The benefit of three works that are new Olivier Wever’s Whim W’Him party team filled the Intiman Theatre on every night whenever thawing heaps of slush in Seattle roads mounted to your knees. Boots are not strictly a fashion option. “Cast the very first Rock in Twenty Twelve” came with plenty of temperature of their very very own, however.
Two reduced works, La Langue de l’amour and Flower Festival, led as much as the night’s showcase that is major thrOwn, but that is not to imply they weren’t as appreciatively gotten. If you’re in the theater as a couple of, you need to be careful exactly how loudly you clap for the wickedly titled La Langue de l’amour, should your partner takes it being a passive-aggressive hint of some type.
A solo en pointe tease by Chalnessa Eames in a deranged-pixie wig, Langue employs pantomime and, in this context, the not-so-sublimated eroticism of this allegro motion of the Domenico Scarlatti harpsichord sonata as Wevers wrings every glistening fall of intercourse appeal from the ballerina’s precision that is formala gauzy wisp of costume by Christine Joly de Lotbiniиre helps with that work). Typically, ballet prevents conjuring within the illicit awe inspired whenever Eames bends and looks straight right back through her feet at the market. Through charade, she makes a pretty determined, detail by detail proposition of delights—Oh my, whipped cream?—in the offing in the event that item of desire (a limelight chosen somebody when you look at the market) calls her. Later on, after thrOwn, it’s going to appear impressive that the exact same individual danced both in.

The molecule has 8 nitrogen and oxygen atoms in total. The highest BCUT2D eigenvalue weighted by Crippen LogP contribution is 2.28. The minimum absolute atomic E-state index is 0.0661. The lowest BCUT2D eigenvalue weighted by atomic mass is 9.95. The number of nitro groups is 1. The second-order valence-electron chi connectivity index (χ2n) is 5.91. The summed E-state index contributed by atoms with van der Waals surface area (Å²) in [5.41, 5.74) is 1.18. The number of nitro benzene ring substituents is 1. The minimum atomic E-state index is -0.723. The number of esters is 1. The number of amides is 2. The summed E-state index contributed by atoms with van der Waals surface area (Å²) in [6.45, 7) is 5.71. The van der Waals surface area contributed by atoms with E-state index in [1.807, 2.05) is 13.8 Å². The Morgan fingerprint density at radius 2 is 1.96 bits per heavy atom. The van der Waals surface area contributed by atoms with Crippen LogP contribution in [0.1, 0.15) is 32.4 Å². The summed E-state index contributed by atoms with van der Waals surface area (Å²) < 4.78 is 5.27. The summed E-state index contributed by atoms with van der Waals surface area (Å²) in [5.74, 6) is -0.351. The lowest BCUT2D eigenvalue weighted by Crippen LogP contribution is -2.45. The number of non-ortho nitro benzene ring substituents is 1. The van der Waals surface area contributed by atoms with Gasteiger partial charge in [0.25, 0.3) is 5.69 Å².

After Wevers’ reinterpreted Flower Festival, however, individuals rocketed from their seats to applaud. Most of the terms to spell it out what Wevers has done right here needs to be French and alive to tones of nuance; Bournonville’s perky-footed peasant courtship offers option to two males in suits (Andrew Bartee and Lucien Postlewaite in Mark Zappone’s sharp-looking costumes) whom participate in some sort of dominance display. (more…)